Even for opera, Francesco Cavalli’s 1667 “Eliogabalo” is way out there: it’s based on a Roman emperor who dressed in drag, had sex with anything that moved and was killed by his own guards.
Never performed in the composer’s lifetime, “Eliogabalo” is being staged at louche nightclub the Box by the always inventive Gotham Chamber Opera.
Through March 29 at the Box, 189 Chrystie St. Information: +1-212-868-4460; http://www.gothamchamberopera.org.
Alternatively, the Afro-Cuban All Stars are playing a gig at the Blue Note.
Bandleader Juan de Marcos Gonzalez showcases several generations of musicians and a range of genres, from son to danzon and timba.
Runs through March 17 at the Blue Note Jazz Club, 131 W. 3rd St. Information: +1-212-475-8592; http://www.bluenote.net.
The St. Patrick’s Day Parade, started in 1762 and now the biggest in the world, marches up Fifth Avenue from 44th Street to 86th Street.
Post parade, you can go on a registered Saint Paddy’s Luck of the Irish Pub Crawl with more than 300 participating bars.
Or you can set out on an independent run, beginning at McSorley’s Old Ale House at 15 E. 7th St. or temple of suds worship Burp Castle at 41 E. 7th St.
Irish-themed events, from tear-jerking concerts to flamboyant burlesque, take place at various venues all weekend.
Information: http://www.nycgo.com/events/st.-patricks-day-parade and http://saintpattys.com.
Down on your luck, yet want a truck?
Head to “Hands on a Hardbody” to see who outlasts the other wannabes by staying attached to the new vehicle longest.
Doug Wright wrote the book based on a true story; Amanda Green and Phish founder Trey Anastasio composed the music.
Keith Carradine, Hunter Foster and Connie Ray star.
In previews at the Brooks Atkinson, 256 W. 47th St., for a March 21 opening. Information: +1-877-250-2929; http://brooksatkinsontheater.com.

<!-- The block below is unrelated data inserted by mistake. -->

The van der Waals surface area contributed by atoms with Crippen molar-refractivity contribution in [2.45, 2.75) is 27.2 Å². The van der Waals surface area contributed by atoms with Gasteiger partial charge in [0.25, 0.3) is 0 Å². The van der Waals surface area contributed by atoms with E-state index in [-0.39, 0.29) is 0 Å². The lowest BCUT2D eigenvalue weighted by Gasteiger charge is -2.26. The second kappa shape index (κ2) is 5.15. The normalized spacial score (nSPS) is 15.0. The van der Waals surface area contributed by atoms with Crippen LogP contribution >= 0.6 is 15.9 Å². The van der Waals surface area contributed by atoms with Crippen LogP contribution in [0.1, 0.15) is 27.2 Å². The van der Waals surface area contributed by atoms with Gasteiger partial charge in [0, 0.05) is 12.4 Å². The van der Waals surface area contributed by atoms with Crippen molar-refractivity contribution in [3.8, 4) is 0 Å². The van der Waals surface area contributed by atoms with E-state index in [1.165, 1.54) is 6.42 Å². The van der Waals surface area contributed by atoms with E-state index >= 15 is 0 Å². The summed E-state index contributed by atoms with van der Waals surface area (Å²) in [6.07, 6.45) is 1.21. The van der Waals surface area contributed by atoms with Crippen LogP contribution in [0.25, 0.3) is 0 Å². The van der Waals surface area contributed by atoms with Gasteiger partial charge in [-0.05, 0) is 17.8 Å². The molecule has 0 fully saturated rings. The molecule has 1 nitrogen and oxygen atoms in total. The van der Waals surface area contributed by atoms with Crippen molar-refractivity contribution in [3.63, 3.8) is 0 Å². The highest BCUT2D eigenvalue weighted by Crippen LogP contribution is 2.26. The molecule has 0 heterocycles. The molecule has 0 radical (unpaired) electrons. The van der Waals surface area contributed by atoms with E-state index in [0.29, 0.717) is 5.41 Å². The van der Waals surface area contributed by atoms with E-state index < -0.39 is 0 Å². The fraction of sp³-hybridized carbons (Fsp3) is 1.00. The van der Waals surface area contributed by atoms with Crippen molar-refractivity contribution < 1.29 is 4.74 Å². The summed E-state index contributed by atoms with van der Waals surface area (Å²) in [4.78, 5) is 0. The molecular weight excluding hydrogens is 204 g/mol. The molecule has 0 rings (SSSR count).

Mario Batali’s Esca is perfect for a glass of prosecco and spaghetti with chilis, mint and a one-pound lobster.
At 402 W. 43rd St. Information: +1-212-564-7272.
Don’t miss a performance of what many regard as the greatest piece of music ever written: Bach’s Mass in B Minor.
Alan Gilbert conducts the New York Philharmonic and the New York Choral Artists with Dorothea Roschmann, Anne Sofie von Otter, Steve Davislim and Eric Owens.
At Avery Fisher Hall, Lincoln Center. Information: +1-212-875-5656; http://nyphil.org.
Using books and iron, French architect Henri Labrouste created two masterpieces -- the Bibliotheque Ste.-Genevieve and the Bibliotheque Nationale.
A show at the Museum of Modern Art delves into his radical thinking about materials and space.
Perhaps it will inspire those poised to ruin the New York Public Library’s beautiful 42nd St. building.
Runs through June 24 at MoMA, 11 W. 53rd St. Information: +1-212-708-9400; http://www.moma.org.
Then to the Brasserie for lemon-ricotta pancakes with black raspberry compote.
At 100 E. 53 St. Information: +1-212-751-4840.
Spend time with a suave aristocrat who also happens to be a vampire.
In his concert version of Heinrich Marschner’s 1827 opera, “Der Vampyr,” Leon Botstein and the American Symphony Orchestra bring Lord Ruthven back from the dead.
To survive, he must drink the blood of three maidens in a single day.
At Carnegie Hall, Seventh Avenue and 57th Street. Information: +1-212-247-7800; http://www.carnegiehall.org.
Le Poisson Rouge’s fantastically inventive programmers have scheduled Astor Piazzolla tango-filled “Maria de Buenos Aires,” a surreal story about a woman who is seduced by dance music and winds up a streetwalker.
Characters include a poet narrator, puppets, thieves, brothel owners and a circus of psychoanalysts.
Solange Merdinian stars in the production by Opera Hispanica.
At Le Poisson Rouge, 158 Bleecker St. Information: +1-212-505-3474; http://www.lepoissonrouge.com.
(Zinta Lundborg is an editor for Muse, the arts and leisure section of Bloomberg News. The opinions expressed are her own.)
Muse highlights include Lewis Lapham’s podcast and Jeremy Gerard on theater.